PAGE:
Three reports on the performance of impact investments have recently landed in my inbox. All three should be commended for their honesty and effort – with such data, the work of impact investors has become a little easier.
The first, The Social Investment Market Through a Data Lens, was produced for the Social Investment Research Council by EngagedX, an index for impact investments. It is a brave and ambitious attempt to combine into a common framework the results of different investors. Based on 426 investments that have matured, it says impact investors made a loss of 9.2 per cent and 10 per cent of investments were totally written off.
The objectives and approaches of these funds differ – some were more impact-oriented, others less so; but they have been combined without accounting for this. Nor is time taken into account: for example, if the average investment is held for five years, the average annual loss is only 1.9 per cent. The report does not tell us much about how long it took these investments to lose 9.2 per cent, and the costs of managing the funds were ignored. Finally, an old venture capitalist adage is that "lemons ripen faster than plums", so perhaps the investments that have not yet matured will reduce the 9.2 per cent negative figure.
It is a shame more funds did not participate. Two pioneers, the Esmée Fairbairn Foundation and Bridges Ventures, have spoken informally about their returns, but to my knowledge have not made such data publicly available. It would be particularly useful to see Bridges' data. It is the sector leader, and its inclusion would have increased the average returns in the study sharply; the mix of funds has an excessive impact on the average. Despite this, the report is an excellent first attempt at a tricky subject.
The second report, Introducing the Impact Investing Benchmark, is published by Cambridge Associates and the Global Impact Investing Network. It says 51 impact investment funds performed at nearly the same level as 705 comparable non-impact funds. Most crucially, more than half of the IIFs sampled were African and a third from the US. Interestingly, first-time funds performed well.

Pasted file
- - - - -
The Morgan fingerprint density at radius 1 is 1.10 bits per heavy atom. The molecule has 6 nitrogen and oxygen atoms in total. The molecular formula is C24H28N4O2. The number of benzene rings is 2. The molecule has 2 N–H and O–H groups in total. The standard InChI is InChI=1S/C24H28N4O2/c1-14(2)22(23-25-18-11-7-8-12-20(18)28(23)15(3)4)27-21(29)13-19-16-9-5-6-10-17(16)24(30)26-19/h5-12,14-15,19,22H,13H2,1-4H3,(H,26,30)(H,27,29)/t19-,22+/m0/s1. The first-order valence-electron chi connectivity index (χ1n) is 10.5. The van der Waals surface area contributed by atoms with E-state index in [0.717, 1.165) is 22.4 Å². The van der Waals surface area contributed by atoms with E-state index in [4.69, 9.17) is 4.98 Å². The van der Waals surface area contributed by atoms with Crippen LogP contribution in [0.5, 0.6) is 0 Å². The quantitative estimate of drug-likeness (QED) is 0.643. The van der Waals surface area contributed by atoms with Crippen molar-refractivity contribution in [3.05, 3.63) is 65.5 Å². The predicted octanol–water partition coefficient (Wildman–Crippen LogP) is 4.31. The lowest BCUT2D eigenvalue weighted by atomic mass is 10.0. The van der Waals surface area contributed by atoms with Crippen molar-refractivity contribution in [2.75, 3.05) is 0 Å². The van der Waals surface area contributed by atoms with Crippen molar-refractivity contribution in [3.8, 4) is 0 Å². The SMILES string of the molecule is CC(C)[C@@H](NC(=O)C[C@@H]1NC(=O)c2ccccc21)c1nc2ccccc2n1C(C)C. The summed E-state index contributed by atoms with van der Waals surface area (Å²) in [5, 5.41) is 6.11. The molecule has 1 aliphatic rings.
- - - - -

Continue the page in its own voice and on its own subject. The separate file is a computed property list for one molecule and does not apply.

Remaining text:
The third report, A Tale of Two Funds: The Management and Performance of the Futurebuilders England Fund, is a detailed analysis of Futurebuilders, which provided £145m of loan finance to the third sector. It is very well written and highly transparent.
A lack of performance data relating to social impact makes sensible comparisons challenging for all three reports. This should be integrated in the future, as should data on risk. I believe impact investment funds are less of a risk than mainstream funds and correlation to markets is low. I would love to know if I'm right. More impact investment funds need to participate in such exercises. This is especially true for IIF managers such as Bridges, Cheyne Capital and LGTVP, which have higher performance targets than those in the EngagedX study. We might then all feel better about the outcome of the reports.
Rodney Schwartz is chief executive of ClearlySo, which helps social entrepreneurs raise capital